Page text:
The Reverend Samuel Marsden remarked that:
At the first establishment of the colony for a long time no piece of ground was set apart for a Burial place. 
The Old Burial Ground
The Old Burial Ground (now occupied by the Sydney Town Hall) was used between September 1792 and 1820, when it officially closed. Its replacement was the Sandhills Cemetery (Devonshire Street Cemetery), which later became the site of Central Railway Station.
By the 1840s there were concerns about overcrowding and over the next twenty years a number of alternative locations were considered.
In 1862 the government purchased 200 acres of land 'near Homebush on the Railway Line…' for use as a general cemetery. The first registered burial took place at the Rookwood Necropolis in 1867 .
We hold records of burials at the following cemeteries: Devonshire Street (re-interments); Camperdown; Mudgee; and Wollongong (Old Roman Catholic Cemetery). See below for a description of the records.
The Council of the City of Sydney holds a downloadable inventory of burials at the Old Sydney Burial Ground, which was compiled using the St Phillip’s Parish Registers and other primary and secondary sources, such as diaries, newspaper reports and government records.
Enquiries about other cemeteries should be directed to the relevant trust, board, council or other body that administers the burial site. Researchers interested in cemetery transcriptions can check on their availability in the publication by Killion & Garnsey referred to at the end of this guide.
Records of dedications and administration of burial grounds
In addition to the records listed in this guide, information on the dedication and administration of burial grounds, including maps and particulars of the land set aside for this purpose can be found in our catalogue amongst the records of the Surveyor General, Colonial Secretary and the Lands Department. Parliamentary Papers are another useful source, as many cemeteries were set up under Acts of Parliament.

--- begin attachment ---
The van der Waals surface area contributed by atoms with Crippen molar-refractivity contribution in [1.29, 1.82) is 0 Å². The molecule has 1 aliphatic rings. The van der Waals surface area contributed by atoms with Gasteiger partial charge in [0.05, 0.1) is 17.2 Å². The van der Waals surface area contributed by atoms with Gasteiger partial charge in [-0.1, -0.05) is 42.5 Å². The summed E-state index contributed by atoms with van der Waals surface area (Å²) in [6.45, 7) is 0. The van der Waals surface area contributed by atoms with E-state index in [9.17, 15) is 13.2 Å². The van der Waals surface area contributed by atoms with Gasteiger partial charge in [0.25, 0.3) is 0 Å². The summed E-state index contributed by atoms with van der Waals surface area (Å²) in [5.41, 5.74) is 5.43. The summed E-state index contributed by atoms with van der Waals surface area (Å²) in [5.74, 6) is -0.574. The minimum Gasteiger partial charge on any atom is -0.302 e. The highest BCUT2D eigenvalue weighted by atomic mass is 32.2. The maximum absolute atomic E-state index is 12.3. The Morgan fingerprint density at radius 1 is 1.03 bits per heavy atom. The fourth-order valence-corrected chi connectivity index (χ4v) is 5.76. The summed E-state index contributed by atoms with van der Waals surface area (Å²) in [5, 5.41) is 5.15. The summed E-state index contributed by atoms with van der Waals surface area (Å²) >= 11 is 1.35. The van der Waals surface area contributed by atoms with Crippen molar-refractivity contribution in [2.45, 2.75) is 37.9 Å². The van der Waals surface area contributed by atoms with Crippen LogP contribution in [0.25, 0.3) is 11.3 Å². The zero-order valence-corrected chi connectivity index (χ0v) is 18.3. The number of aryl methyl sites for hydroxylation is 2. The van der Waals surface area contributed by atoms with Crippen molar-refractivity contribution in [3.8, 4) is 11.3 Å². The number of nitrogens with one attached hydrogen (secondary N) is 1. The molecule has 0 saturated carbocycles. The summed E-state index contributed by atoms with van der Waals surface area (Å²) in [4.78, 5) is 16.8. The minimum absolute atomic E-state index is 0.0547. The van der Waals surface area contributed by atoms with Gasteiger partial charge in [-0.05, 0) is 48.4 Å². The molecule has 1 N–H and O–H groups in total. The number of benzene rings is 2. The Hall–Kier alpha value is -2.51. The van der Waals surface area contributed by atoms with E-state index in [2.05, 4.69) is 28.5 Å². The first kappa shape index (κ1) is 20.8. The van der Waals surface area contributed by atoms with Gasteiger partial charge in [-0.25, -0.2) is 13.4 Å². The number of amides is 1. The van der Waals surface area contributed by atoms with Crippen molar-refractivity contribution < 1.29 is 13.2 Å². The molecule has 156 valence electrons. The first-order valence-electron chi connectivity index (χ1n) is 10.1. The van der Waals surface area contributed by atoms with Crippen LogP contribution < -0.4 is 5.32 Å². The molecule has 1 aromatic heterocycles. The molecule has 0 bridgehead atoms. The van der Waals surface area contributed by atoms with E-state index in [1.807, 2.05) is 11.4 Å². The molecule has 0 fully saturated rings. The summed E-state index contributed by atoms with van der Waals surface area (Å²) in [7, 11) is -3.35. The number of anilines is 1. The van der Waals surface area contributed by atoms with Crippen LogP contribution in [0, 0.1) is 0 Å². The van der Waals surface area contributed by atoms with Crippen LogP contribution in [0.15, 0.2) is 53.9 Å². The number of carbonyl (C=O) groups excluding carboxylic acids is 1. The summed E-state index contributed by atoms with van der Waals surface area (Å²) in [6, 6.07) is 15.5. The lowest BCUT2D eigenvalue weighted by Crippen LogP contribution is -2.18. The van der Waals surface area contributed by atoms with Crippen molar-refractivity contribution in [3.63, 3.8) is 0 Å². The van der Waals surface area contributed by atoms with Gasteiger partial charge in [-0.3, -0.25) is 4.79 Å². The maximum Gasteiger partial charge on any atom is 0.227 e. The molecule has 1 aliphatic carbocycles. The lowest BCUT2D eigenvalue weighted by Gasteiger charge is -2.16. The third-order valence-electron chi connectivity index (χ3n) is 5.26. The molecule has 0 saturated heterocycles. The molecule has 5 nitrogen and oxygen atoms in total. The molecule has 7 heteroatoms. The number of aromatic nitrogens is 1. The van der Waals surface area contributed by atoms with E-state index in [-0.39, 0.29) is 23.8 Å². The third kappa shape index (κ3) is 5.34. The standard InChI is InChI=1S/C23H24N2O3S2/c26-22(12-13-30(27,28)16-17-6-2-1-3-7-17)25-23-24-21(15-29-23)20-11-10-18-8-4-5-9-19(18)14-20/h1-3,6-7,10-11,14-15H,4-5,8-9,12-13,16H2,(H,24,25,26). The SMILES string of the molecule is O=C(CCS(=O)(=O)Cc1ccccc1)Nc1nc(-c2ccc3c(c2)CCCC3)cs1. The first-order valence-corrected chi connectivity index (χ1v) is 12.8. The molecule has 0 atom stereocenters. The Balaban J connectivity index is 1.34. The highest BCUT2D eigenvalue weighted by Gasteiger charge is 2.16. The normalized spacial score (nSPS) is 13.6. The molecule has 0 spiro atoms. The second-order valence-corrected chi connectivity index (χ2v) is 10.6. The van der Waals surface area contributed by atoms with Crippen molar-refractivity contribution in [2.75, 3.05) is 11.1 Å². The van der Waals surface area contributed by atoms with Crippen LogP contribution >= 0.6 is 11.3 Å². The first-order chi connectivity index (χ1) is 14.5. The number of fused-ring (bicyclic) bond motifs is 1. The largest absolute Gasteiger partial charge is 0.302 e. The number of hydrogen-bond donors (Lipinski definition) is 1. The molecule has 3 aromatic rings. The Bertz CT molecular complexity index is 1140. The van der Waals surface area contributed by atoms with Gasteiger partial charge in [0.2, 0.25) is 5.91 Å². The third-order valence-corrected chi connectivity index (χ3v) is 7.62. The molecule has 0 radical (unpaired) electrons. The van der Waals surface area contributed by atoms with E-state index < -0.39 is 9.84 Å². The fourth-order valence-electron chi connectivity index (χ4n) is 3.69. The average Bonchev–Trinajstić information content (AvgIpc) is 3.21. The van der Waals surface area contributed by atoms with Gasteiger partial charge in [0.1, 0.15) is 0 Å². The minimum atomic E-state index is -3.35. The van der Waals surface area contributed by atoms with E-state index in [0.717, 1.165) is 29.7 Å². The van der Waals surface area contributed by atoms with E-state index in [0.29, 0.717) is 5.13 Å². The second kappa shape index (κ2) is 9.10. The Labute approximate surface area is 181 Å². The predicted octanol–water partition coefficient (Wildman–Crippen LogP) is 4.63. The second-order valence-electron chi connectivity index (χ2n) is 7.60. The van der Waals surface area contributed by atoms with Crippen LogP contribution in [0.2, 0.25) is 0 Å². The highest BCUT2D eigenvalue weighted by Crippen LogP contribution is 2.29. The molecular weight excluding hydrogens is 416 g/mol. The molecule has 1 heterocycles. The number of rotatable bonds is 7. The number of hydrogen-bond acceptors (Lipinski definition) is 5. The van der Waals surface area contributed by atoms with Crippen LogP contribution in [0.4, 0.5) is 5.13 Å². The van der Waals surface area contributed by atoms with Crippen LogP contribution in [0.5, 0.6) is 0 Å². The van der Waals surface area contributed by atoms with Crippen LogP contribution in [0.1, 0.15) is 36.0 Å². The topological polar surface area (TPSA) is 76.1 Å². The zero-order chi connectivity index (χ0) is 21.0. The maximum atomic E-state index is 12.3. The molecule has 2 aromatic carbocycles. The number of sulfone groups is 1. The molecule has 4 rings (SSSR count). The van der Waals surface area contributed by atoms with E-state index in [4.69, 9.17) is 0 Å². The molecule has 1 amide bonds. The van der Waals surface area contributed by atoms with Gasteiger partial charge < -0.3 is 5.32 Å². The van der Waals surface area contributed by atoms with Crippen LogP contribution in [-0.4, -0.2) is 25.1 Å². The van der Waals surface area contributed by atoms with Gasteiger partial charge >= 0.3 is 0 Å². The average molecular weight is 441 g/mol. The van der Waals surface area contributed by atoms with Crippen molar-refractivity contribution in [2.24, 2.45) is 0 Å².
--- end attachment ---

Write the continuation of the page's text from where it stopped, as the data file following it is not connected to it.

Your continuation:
Special Bundles, Letters Received
Main series of letters received
These records relate to re-interments from Devonshire Street Cemetery following its resumption to make way for the development of Central Railway Station.
|Index to the re-interment register||1 Jan-31 Dec 1901|
|Re-internment register||1 Jan-31 Dec 1901|
|NRS 8285||Dedication registers||1842-1979|
|NRS 8292||Cemeteries register||1906-192|
Photographic prints of headstones, monuments and plans of Camperdown Cemetery.
|NRS 8298||Plans of Camperdown Cemetery||1949-1954|
|NRS 8311||Typescript extract from 'Register of the Names of and other relevant information in respect of persons buried (in the) Old Roman Catholic Cemetery, Crown Street, Wollongong'||1805-1914
|1867; 1878; 1881-1884; 1889, 1890
Devonshire Street Cemetery Board (see also Botany Cemetery Trust)
When Central Railway Station was being built on this site in 1901, about one third of the monuments and remains of those interred in the former burial ground were relocated to metropolitan and country cemeteries.
Copies of letters sent
|5 Mar-17 Apr 1901|
Reports on the restoration of graves
- Johnson, Keith A. and Sainty, Malcolm R., Sydney Burial Ground 1819-1901 (Elizabeth and Devonshire Streets) and History of Sydney's Early Cemeteries from 1788, Library of Australian History, Sydney, 2001.
- Killion, Martyn C. H. and Garnsey, Heather E., Cemeteries in Australia: A Register of Transcripts, 3rd ed., New South Wales, Australian Federation of Family History Organisations, 1994.
- Weston, David A., ed., The Sleeping City: The Story of Rookwood Necropolis, Society of Australian Genealogists in conjunction with Hale and Iremonger, Sydney, 1989.
 Keith A Johnson and Malcolm R Sainty, Sydney Burial Ground 1819-1901 (Elizabeth and Devonshire Streets) and History of Sydney's Early Cemeteries from 1788, Library of Australian History, Sydney, 2001, p. 11.
 David A. Weston, ed., The Sleeping City: The Story of Rookwood Necropolis, Society of Australian Genealogists in conjunction with Hale and Iremonger, Sydney, 1989, pp. 13-14.
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This content first appeared in Archives in Brief 69 - Cemetery records
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